This is a guest post by Mary J. Johnson, an educational consultant to the Library of Congress.
The first post of this two-part series offered ten tips for filling classroom spaces with engaging primary source displays. This second post lists ten ways to introduce primary sources into a wide variety of lessons and learning activities to promote systematic critical thinking. No matter your grade level or subject, the ten ideas start from this basic premise: For every lesson a primary source!
- Connecting to Primary Sources. Distribute copies of a Primary Source Set from the Teachers Page and ask students to select one primary source that relates to them personally in some way. With a partner, play “Twenty Questions” until each partner discovers what makes the primary source meaningful. Only Yes/No questions and answers are allowed!
- Connecting Primary Sources. Extend Activity #1 by asking students to find one classmate whose primary source connects to theirs in some way – topic, event, time period, cause and effect, and so on. Discuss how one primary source adds to understanding of another. Why do historians connect primary sources?
- It’s My Birthday! Every student celebrates a birthday by selecting 2 or 3 primary sources related to an event or famous person connected to that special date and telling the class about the person or event. If time allows, the class can take turns naming one thing they can learn about the person or event from one of the selected primary sources. Students can search by date in Today in History or Jump Back in Time to discover what happened on their birthdays, with related primary sources.
- Question Everything. Select one or more primary source images on a theme and write a short, intriguing statement about each one. Ask student groups to generate and record as many questions as possible related to each image and statement. Which questions hold the most promise for further research and why? Sample image and statement: Marian Anderson’s performance at the Lincoln Memorial was a prelude to the Civil Rights movement.
- Challenge the Text. Ask students to compare primary sources to potentially controversial passages from their textbooks, looking for additional evidence or alternative perspectives. Write alternative passages based on the additional evidence.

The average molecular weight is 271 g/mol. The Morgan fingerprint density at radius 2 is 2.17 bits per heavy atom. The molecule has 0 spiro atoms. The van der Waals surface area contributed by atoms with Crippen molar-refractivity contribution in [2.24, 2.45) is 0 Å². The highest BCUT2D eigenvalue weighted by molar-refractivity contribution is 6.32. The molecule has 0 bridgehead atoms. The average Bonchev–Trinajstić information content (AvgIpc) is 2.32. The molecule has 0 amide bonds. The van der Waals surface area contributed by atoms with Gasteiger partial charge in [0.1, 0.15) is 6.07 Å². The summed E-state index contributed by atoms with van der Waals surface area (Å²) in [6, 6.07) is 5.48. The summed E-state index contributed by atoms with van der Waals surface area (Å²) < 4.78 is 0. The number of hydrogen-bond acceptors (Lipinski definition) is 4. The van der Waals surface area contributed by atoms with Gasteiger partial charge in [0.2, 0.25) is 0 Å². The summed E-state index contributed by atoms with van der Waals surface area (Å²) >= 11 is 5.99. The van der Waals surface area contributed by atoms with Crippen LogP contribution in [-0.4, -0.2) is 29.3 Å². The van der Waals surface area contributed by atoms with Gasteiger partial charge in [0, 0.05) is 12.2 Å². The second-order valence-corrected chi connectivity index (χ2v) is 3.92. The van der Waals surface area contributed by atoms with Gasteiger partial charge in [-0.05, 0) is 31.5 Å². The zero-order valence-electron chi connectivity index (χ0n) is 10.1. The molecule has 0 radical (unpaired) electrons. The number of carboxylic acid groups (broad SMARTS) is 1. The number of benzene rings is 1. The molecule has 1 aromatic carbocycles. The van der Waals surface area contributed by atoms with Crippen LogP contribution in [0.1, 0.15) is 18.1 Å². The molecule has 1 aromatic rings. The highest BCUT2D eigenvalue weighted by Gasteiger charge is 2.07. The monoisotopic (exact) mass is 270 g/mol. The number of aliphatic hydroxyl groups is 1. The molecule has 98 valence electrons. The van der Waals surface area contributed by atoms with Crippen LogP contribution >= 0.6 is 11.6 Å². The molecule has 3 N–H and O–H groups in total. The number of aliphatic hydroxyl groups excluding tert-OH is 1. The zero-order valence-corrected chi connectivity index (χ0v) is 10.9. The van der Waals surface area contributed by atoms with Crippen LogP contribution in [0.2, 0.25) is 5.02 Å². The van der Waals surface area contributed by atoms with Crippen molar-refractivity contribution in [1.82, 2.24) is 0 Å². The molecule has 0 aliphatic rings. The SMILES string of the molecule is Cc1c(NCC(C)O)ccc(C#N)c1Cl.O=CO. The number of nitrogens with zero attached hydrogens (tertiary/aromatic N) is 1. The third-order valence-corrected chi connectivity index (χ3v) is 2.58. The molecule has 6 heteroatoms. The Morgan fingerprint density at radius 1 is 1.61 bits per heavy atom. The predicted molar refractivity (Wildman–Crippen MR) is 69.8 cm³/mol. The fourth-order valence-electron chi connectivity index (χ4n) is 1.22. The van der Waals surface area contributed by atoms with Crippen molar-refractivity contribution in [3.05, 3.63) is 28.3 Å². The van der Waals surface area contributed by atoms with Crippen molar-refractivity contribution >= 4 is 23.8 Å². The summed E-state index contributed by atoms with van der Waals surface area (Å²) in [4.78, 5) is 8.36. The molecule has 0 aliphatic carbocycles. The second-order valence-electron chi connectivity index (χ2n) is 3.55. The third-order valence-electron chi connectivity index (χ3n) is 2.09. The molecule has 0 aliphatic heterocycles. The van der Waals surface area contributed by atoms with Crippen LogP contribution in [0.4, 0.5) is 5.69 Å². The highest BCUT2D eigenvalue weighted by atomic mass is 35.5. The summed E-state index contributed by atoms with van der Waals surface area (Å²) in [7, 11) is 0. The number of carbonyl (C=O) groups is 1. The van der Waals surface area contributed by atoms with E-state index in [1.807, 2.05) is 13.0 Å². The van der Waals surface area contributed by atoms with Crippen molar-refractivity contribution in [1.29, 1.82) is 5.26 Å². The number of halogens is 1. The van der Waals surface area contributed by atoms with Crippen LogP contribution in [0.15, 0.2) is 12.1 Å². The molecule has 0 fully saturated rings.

- Visiting Archivists. Contact local archivists, librarians, or museum educators to bring primary sources into your classroom. Combine the visit with a lesson contrasting primary and secondary sources. The Introduction to the Library of Congress Professional Development Module for Teachers includes definitions and examples to help you prepare.
- Testing Text. Select a primary source text from Chronicling America and write its most challenging vocabulary words on a white board. Ask students to read the passages and guess the meanings from the context. Work together as a class or in small groups to look up the words and then rewrite the sentences as they might appear in a current newspaper article.
- Science Spies. Pick any current technology – cellular phones, gene therapy, space exploration – and ask students to locate primary source evidence of that technology’s precursors.
- Kids Do Tech. Introduce basic analysis of a Library of Congress primary source using any of the analysis guides by format. Use the interactive primary source analysis tool and let the students decide how to present their analyses using their choice of tools and devices.
- Map Flyover. Share links to birds-eye view maps from the Library’s rich collections and give students time to zoom into each map and closely observe details. What inferences or conclusions can they draw from the evidence? Sample: 1863 Birds eye view of Alexandria, Va
How have you successfully introduced primary sources into your classroom? We invite you to share still more ideas in the comments.